martes, 24 de marzo de 2009

A road to nowhere

When I was younger, my friends and I used to dream about doing a road trip, just heading off somewhere, stopping when we wanted, the freedom. But things got in the way (okay, then, boys got in the way. Damn them) and it never happened.

However, one of the good things about upping sticks and moving to a new country is suddenly everything and anything seems possible. Dancing till six in the morning when you’ve got work the next day? No problem. Sneaking through the open gates of a football stadium to see what it looks like? Piece of cake. Running from the security guard who’s just spotted you? A little more difficult with the passing of years, I grant you, but do-able.

So getting in your car and heading off who knows where for a weekend? Easy-peasy.

Leaving the cats in the capable hands of friends - honestly, I think finding babysitters is easier - we packed up the car and headed off for Valencia. The route, thanks to our trusty mapreading internet site, looked simple enough: go to the roudabout on Plaza de Alsacia and then turn left. Except when we did this, we ended up at the Carrefour supermarket we always go to. Still, it gave me the chance to stock the car up with all-important sweeties for the journey and then we retraced our steps.

Carrefour again.

Obviously, Ged was reading the instructions wrong. So we stopped, shouted at each other, then headed off in the opposite direction which at least took us to a motorway. A toll motorway, and the guy wasn’t too happy when we handed over a 100 euro note to pay the 1.75 fee (we’d spent all our change on the jellies we were now happilly chewing. Perhaps I should have offered him one?)

Still, we were back on the open road, fulfilling my dream of years, even if we were now heading to Andalucía and not the Valencian coast.

Aware that the furthest I’ve ever driven in a day was Edinburgh to Inverness, I decided frequent stops for coffee were called for. So, when we hit Jaen, we called into a service station.

I should have realised something was up when even the cockroaches were walking out the front door, but I was tired and needed coffee - NOW - and something to take away from the sugar rush of all those sweeties.

The menu was large and it took a few minutes to decide: bocadillo de lomo for Ged and one of calamares for me. “They’re sold out,” said the surly girl behind the counter. Okay then, jamon and tortilla. “They’re sold out.” We tried a third time. “We’ve only got bacon and cheese.”

“Well, one bacon and one cheese, please.”

“No. Bacon and cheese.”



“Ah. We can’t have a bacon and a cheese?”


As Ged hates all cheese except parmesan, we left. So far, my road trip wasn’t really thrilling me. But never mind, we went to get petrol and decided to stop at the next cafe for something to eat.

I struggled with the security-first safety catch of the petrol cap and popped the nozzle into the hole. Nothing. I put the nozzle back in place and tried again. Nothing. I looked around for help. Nothing. Eventually, a voice crackled over an intercom telling me I had to pay for the petrol before filling up. “But I've never filled it full before so I don’t know how much petrol it will take,” I objected. Answer - nothing. I struggled with the security-first safety catch again and drove off, cursing with every gear change.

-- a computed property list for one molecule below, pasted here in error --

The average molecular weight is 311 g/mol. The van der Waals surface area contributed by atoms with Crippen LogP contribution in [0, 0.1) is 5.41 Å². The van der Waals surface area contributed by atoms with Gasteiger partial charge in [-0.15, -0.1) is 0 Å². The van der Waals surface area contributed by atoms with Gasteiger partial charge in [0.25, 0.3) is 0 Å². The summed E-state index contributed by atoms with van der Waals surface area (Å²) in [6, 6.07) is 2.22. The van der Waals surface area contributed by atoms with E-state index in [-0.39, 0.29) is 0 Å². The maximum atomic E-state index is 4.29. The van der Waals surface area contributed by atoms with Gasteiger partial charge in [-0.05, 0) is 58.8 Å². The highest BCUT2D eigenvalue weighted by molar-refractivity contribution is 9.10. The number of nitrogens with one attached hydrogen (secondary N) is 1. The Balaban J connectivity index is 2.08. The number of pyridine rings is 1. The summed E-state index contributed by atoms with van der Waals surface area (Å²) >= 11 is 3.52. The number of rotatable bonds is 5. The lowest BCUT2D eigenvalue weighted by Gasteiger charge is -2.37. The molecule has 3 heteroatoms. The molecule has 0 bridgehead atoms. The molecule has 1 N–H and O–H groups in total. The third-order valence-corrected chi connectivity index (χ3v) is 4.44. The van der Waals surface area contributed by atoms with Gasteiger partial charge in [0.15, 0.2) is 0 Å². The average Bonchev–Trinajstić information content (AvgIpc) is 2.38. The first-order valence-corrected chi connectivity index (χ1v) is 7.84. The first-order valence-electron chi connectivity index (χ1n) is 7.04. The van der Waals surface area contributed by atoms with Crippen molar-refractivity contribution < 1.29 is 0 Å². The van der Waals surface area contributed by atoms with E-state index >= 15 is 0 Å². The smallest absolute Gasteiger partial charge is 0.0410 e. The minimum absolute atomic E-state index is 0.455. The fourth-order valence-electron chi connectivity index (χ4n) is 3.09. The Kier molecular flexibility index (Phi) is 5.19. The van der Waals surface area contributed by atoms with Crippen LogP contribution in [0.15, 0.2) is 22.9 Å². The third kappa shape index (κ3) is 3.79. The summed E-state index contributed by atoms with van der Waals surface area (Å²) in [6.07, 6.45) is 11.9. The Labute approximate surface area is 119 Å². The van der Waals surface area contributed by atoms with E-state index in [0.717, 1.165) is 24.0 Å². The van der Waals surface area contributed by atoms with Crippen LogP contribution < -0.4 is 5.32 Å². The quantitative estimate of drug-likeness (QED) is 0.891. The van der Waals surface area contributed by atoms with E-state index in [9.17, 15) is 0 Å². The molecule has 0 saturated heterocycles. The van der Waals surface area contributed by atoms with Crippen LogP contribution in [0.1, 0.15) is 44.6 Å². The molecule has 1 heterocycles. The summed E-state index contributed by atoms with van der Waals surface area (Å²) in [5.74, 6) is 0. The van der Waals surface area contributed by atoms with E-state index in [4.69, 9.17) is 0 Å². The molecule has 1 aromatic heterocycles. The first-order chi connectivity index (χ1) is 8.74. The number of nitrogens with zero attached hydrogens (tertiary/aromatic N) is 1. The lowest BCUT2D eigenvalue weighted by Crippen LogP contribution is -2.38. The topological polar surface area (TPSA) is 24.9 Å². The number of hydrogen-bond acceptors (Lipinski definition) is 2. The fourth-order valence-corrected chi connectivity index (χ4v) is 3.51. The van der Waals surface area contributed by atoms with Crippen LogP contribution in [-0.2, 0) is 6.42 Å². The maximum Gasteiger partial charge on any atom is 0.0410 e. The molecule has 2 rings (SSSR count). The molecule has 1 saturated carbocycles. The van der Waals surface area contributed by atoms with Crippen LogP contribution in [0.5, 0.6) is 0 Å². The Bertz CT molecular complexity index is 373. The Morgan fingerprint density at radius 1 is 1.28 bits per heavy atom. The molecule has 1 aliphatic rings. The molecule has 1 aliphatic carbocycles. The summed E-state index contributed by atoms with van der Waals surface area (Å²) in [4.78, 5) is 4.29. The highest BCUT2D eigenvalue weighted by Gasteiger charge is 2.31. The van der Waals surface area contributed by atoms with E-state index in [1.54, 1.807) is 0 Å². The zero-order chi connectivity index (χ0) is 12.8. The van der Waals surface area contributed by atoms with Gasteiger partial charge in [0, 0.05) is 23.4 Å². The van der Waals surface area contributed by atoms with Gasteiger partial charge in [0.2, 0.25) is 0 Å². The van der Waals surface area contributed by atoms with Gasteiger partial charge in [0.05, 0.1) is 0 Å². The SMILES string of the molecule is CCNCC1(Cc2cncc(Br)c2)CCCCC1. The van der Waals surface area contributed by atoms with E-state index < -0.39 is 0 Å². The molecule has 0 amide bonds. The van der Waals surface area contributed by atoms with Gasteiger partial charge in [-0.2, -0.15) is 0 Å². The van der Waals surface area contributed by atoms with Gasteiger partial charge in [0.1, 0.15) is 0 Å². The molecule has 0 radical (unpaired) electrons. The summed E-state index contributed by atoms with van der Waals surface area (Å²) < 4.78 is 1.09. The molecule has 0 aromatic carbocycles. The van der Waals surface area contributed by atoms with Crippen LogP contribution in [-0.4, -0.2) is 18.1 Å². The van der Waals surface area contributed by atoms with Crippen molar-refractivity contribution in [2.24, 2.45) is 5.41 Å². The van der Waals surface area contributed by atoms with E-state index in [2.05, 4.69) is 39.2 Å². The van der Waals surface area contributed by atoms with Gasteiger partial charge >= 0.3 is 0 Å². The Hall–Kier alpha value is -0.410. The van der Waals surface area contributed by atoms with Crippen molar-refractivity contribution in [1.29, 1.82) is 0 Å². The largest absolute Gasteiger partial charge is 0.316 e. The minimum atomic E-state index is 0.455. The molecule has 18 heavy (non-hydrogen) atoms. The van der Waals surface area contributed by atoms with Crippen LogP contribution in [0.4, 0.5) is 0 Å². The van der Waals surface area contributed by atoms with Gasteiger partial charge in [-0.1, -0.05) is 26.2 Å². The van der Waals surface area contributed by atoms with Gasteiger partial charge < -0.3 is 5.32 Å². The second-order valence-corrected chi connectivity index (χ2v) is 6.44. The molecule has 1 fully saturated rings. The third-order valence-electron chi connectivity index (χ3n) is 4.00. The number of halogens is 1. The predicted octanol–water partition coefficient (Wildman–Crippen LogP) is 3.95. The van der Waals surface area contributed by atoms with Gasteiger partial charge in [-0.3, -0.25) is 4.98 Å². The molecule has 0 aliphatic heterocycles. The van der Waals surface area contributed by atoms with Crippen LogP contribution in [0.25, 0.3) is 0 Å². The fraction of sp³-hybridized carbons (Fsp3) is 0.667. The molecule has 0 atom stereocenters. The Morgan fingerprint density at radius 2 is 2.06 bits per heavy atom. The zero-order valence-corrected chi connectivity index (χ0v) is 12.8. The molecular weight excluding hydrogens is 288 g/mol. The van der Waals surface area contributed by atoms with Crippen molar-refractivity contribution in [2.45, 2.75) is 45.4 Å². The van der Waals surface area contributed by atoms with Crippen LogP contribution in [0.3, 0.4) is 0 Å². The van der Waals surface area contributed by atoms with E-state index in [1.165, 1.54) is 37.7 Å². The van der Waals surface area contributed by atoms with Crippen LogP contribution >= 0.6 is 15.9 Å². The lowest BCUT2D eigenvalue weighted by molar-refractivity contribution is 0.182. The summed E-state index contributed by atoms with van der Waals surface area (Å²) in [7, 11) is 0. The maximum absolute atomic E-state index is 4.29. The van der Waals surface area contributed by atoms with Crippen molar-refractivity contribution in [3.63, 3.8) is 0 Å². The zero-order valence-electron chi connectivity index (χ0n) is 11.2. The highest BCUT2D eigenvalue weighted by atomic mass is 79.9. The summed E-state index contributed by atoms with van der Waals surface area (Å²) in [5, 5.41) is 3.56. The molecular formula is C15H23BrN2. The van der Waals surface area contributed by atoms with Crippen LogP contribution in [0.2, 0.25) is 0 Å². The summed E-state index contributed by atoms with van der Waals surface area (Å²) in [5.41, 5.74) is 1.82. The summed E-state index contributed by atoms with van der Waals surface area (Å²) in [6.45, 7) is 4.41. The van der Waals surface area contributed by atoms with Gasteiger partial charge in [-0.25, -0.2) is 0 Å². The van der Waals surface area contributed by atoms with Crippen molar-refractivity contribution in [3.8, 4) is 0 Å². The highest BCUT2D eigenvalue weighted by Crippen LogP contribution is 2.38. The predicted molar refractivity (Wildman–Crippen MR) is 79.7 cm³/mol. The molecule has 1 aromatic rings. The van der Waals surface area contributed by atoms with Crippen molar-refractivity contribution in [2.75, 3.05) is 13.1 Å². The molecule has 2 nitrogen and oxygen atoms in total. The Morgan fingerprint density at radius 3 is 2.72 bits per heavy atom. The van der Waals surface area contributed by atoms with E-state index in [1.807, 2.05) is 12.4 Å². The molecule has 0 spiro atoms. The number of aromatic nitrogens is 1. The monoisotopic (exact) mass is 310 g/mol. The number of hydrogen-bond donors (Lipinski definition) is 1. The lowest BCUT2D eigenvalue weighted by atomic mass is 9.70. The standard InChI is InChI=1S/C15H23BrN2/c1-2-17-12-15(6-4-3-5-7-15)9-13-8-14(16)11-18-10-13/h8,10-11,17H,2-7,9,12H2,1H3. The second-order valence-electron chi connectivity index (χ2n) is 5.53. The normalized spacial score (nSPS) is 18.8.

Four hours and one successful pitstop later, we pulled into a little town in the mountains of Granada. There was a mirador - somewhere - where we were going to spend the night. But Ged was map-reading again and “somehow” we’d ended up a narrow lane, on a gradiant of God-knows-what, with nowhere to go. “I’ll have to reverse,” I said through gritted and very tired teeth. Ged hid behind the map as I tried to make my way down the windy road, aware of a local watching me with keen eyes.

Yup, the scraping sound told me something wasn’t right. “You’ve hit something,” said the helpful local who’d watched every movement without saying anything. “I know,” I answered. “And you’re leaking,” he went on, pointing to a trail of liquid following us up and then back down the hill.

I jumped out and looked under the car. Yup, there were two distinct drips coming from underneath. Thankfully, the small bollard I’d dunched had been all sound and no action - it left no mark on the car.

But that was it. I lay my head on the top of the car. Not even Easy Rider Peter Fonda had this much hassle on a road trip.

“Hey,” said Ged, who had used my breakdown to have a chat with a group of guys nearby. “They say the leak is just the water from the air-conditioning. Look, it’s already dried up. We’ve had it on all the way from Madrid so they say it’s natural for it to drip. And, we’re twenty minutes from the sea - how about we spend a nice night down there, then head back to Madrid tomorrow?”

It was the best thing I’d heard all day. And so, we joined the old fogies enjoying the late autumn sun on the beach - and you young things can keep your road trips.

2 comentarios:

Timberati dijo...

You could purchase a GPS but that would take the adventure out of such a trip.

Lizziee dijo...

We now have one. A recent visit to Chichon (where they make great anis) was so much fun.

"What left does it mean? Why is it recalculating the route? Stop telling me I'm over the speed limit . . . "

We no longer shout at each other, just it!